Monarch Butterfly Biology

Life Cycle

The monarch butterfly, like other insects, has several life forms and stages prior to reaching adulthood. The monarch has four distinct life stages: egg, larva (caterpillar), pupa (chrysalis), and adult.

Photos: Egg by William Zittrich; Larva by USDA; Pupa by William Zittrich; Adult by Tanya Harvey.

Larva: When larvae first hatch they are less than 1 centimeter (cm) and grow to be about 5 cm. The stages between larval molts are called instars. Pupa: In as few as five days, the monarch develops from a pupa to an adult. The completion of the four life-stage process is called complete metamorphosis. Adult: The emergence of the butterfly from the pupal stage is called eclosion. Egg: 'A female Monarch butterfly lays from 100 to 300 eggs during her life. The eggs hatch about four days after they are laid.

The Migrating Generation

An adult Monarch butterflies congregating on a tree trunk.
Monarchs congregating on a tree at El Rosario Sanctuary, Michoacan, Mexico. Photo by Sue Sill, LCHPR, Inc.

During the summer breeding season, monarchs live from 2-5 weeks during which they mate and lay the eggs that become the next generation. The last generation of the year does not become reproductive and is said to be in “reproductive diapause”. These butterflies are the ones that migrate to Mexico where they overwinter. These butterflies become reproductive in February and March as they move north, laying eggs on milkweeds as they progress northward into the United States. Some of these butterflies can live as long as 9 months!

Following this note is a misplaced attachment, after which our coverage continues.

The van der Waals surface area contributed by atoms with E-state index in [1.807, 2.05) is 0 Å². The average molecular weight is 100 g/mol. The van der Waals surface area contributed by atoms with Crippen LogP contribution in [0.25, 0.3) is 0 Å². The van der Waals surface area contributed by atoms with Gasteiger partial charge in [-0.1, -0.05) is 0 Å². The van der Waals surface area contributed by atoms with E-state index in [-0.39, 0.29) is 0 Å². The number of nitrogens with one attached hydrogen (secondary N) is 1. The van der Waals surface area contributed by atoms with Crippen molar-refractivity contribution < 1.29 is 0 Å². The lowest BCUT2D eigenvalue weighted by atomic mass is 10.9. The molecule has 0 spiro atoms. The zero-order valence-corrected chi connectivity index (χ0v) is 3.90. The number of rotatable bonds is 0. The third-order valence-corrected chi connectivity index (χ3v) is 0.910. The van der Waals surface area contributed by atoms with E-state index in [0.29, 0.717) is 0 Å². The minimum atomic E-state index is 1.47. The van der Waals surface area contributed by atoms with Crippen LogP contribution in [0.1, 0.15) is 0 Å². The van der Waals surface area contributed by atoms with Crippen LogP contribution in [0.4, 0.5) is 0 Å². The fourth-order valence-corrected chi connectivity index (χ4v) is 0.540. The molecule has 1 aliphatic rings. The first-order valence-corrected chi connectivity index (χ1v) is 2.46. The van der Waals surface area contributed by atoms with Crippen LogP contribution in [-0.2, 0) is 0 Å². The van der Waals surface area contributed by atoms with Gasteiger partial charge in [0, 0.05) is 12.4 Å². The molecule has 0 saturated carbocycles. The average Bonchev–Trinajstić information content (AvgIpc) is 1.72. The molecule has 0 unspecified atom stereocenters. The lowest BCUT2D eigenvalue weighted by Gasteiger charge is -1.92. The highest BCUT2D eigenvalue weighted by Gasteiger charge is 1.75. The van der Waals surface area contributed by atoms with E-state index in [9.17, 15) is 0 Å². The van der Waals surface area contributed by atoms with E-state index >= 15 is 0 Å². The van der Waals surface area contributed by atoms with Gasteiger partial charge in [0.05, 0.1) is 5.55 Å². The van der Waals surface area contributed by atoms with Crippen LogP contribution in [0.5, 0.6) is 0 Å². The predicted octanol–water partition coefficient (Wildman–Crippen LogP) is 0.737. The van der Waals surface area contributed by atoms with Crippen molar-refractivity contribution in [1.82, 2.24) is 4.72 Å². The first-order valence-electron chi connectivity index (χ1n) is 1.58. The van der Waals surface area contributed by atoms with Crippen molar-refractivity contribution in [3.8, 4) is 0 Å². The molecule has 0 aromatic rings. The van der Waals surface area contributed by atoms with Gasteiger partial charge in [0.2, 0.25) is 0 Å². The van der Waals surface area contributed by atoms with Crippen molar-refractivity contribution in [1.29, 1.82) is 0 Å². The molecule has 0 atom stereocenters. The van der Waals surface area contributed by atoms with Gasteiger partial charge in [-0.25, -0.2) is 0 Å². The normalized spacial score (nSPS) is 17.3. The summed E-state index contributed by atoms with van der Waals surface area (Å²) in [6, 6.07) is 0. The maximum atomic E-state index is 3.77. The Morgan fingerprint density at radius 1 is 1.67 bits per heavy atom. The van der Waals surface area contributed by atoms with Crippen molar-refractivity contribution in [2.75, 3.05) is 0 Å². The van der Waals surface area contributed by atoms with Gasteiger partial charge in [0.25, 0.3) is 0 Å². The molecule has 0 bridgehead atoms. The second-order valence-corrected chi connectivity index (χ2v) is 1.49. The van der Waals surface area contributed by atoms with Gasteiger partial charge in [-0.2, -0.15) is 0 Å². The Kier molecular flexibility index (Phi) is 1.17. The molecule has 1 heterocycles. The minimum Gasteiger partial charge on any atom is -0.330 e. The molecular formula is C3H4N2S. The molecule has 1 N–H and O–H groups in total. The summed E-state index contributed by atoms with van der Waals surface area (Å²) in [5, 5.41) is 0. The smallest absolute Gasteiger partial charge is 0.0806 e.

The migratory generation has an enormous task ahead of them. Weighing less than a gram, these unique butterflies will fly between 2,000 to 3,000 miles to an overwintering location in Mexico.

Monarchs have up to four generations each summer, each one traveling a little further north than the last. The last generation of the year migrates south.